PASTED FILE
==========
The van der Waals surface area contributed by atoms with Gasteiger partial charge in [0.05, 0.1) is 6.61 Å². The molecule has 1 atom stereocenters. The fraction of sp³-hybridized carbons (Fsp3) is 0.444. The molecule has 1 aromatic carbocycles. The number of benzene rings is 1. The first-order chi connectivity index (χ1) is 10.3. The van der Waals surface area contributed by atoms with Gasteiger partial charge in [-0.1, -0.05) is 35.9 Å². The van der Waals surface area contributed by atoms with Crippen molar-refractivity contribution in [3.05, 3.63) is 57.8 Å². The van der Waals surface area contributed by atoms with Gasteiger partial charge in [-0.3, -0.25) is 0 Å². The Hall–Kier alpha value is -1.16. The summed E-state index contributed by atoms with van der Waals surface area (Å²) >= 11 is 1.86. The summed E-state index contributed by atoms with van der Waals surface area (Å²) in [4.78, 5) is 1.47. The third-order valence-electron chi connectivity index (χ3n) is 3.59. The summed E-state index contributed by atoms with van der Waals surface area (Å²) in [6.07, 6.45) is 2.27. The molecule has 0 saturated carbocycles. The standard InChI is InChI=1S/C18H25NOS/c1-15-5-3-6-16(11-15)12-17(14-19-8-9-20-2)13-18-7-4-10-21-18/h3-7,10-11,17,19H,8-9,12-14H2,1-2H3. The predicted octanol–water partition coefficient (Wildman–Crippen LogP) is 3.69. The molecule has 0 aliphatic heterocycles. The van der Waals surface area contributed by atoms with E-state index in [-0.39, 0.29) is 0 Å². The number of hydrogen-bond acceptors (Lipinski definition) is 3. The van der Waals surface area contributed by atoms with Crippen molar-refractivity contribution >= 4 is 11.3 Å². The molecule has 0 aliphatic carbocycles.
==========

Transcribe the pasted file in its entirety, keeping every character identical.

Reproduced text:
The van der Waals surface area contributed by atoms with Gasteiger partial charge in [0.05, 0.1) is 6.61 Å². The molecule has 1 atom stereocenters. The fraction of sp³-hybridized carbons (Fsp3) is 0.444. The molecule has 1 aromatic carbocycles. The number of benzene rings is 1. The first-order chi connectivity index (χ1) is 10.3. The van der Waals surface area contributed by atoms with Gasteiger partial charge in [-0.1, -0.05) is 35.9 Å². The van der Waals surface area contributed by atoms with Crippen molar-refractivity contribution in [3.05, 3.63) is 57.8 Å². The van der Waals surface area contributed by atoms with Gasteiger partial charge in [-0.3, -0.25) is 0 Å². The Hall–Kier alpha value is -1.16. The summed E-state index contributed by atoms with van der Waals surface area (Å²) >= 11 is 1.86. The summed E-state index contributed by atoms with van der Waals surface area (Å²) in [4.78, 5) is 1.47. The third-order valence-electron chi connectivity index (χ3n) is 3.59. The summed E-state index contributed by atoms with van der Waals surface area (Å²) in [6.07, 6.45) is 2.27. The molecule has 0 saturated carbocycles. The standard InChI is InChI=1S/C18H25NOS/c1-15-5-3-6-16(11-15)12-17(14-19-8-9-20-2)13-18-7-4-10-21-18/h3-7,10-11,17,19H,8-9,12-14H2,1-2H3. The predicted octanol–water partition coefficient (Wildman–Crippen LogP) is 3.69. The molecule has 0 aliphatic heterocycles. The van der Waals surface area contributed by atoms with E-state index in [-0.39, 0.29) is 0 Å². The number of hydrogen-bond acceptors (Lipinski definition) is 3. The van der Waals surface area contributed by atoms with Crippen molar-refractivity contribution >= 4 is 11.3 Å². The molecule has 0 aliphatic carbocycles.